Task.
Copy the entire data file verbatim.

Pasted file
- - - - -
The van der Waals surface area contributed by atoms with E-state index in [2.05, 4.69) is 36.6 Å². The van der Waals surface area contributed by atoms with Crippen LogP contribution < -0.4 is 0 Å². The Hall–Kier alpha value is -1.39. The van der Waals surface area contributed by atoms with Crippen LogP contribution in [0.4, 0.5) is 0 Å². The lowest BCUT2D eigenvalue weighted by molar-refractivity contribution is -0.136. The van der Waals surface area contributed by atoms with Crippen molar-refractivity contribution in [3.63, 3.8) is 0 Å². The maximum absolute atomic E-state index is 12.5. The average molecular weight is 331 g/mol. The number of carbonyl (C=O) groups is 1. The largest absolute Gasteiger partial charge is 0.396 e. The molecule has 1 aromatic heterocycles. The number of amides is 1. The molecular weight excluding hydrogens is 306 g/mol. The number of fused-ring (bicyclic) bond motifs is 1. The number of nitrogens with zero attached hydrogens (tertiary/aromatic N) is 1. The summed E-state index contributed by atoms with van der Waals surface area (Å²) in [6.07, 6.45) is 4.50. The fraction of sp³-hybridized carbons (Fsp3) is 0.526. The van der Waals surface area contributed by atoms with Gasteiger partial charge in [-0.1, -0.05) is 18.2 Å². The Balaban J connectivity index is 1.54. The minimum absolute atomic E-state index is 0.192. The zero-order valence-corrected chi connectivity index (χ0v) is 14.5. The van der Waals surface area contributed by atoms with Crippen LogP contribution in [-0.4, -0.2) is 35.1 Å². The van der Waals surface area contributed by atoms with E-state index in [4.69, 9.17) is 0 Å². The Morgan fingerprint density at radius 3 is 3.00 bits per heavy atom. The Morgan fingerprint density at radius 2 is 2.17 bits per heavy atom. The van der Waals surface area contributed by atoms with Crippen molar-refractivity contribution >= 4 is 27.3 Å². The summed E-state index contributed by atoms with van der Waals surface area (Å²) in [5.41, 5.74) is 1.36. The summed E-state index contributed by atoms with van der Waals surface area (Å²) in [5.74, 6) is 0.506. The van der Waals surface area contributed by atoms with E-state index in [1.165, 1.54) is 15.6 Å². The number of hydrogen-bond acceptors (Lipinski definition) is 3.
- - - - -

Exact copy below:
The van der Waals surface area contributed by atoms with E-state index in [2.05, 4.69) is 36.6 Å². The van der Waals surface area contributed by atoms with Crippen LogP contribution < -0.4 is 0 Å². The Hall–Kier alpha value is -1.39. The van der Waals surface area contributed by atoms with Crippen LogP contribution in [0.4, 0.5) is 0 Å². The lowest BCUT2D eigenvalue weighted by molar-refractivity contribution is -0.136. The van der Waals surface area contributed by atoms with Crippen molar-refractivity contribution in [3.63, 3.8) is 0 Å². The maximum absolute atomic E-state index is 12.5. The average molecular weight is 331 g/mol. The number of carbonyl (C=O) groups is 1. The largest absolute Gasteiger partial charge is 0.396 e. The molecule has 1 aromatic heterocycles. The number of amides is 1. The molecular weight excluding hydrogens is 306 g/mol. The number of fused-ring (bicyclic) bond motifs is 1. The number of nitrogens with zero attached hydrogens (tertiary/aromatic N) is 1. The summed E-state index contributed by atoms with van der Waals surface area (Å²) in [6.07, 6.45) is 4.50. The fraction of sp³-hybridized carbons (Fsp3) is 0.526. The van der Waals surface area contributed by atoms with Gasteiger partial charge in [-0.1, -0.05) is 18.2 Å². The Balaban J connectivity index is 1.54. The minimum absolute atomic E-state index is 0.192. The zero-order valence-corrected chi connectivity index (χ0v) is 14.5. The van der Waals surface area contributed by atoms with Crippen LogP contribution in [-0.4, -0.2) is 35.1 Å². The van der Waals surface area contributed by atoms with E-state index in [4.69, 9.17) is 0 Å². The Morgan fingerprint density at radius 3 is 3.00 bits per heavy atom. The Morgan fingerprint density at radius 2 is 2.17 bits per heavy atom. The van der Waals surface area contributed by atoms with Crippen molar-refractivity contribution >= 4 is 27.3 Å². The summed E-state index contributed by atoms with van der Waals surface area (Å²) in [5.41, 5.74) is 1.36. The summed E-state index contributed by atoms with van der Waals surface area (Å²) in [5.74, 6) is 0.506. The van der Waals surface area contributed by atoms with E-state index in [1.165, 1.54) is 15.6 Å². The number of hydrogen-bond acceptors (Lipinski definition) is 3.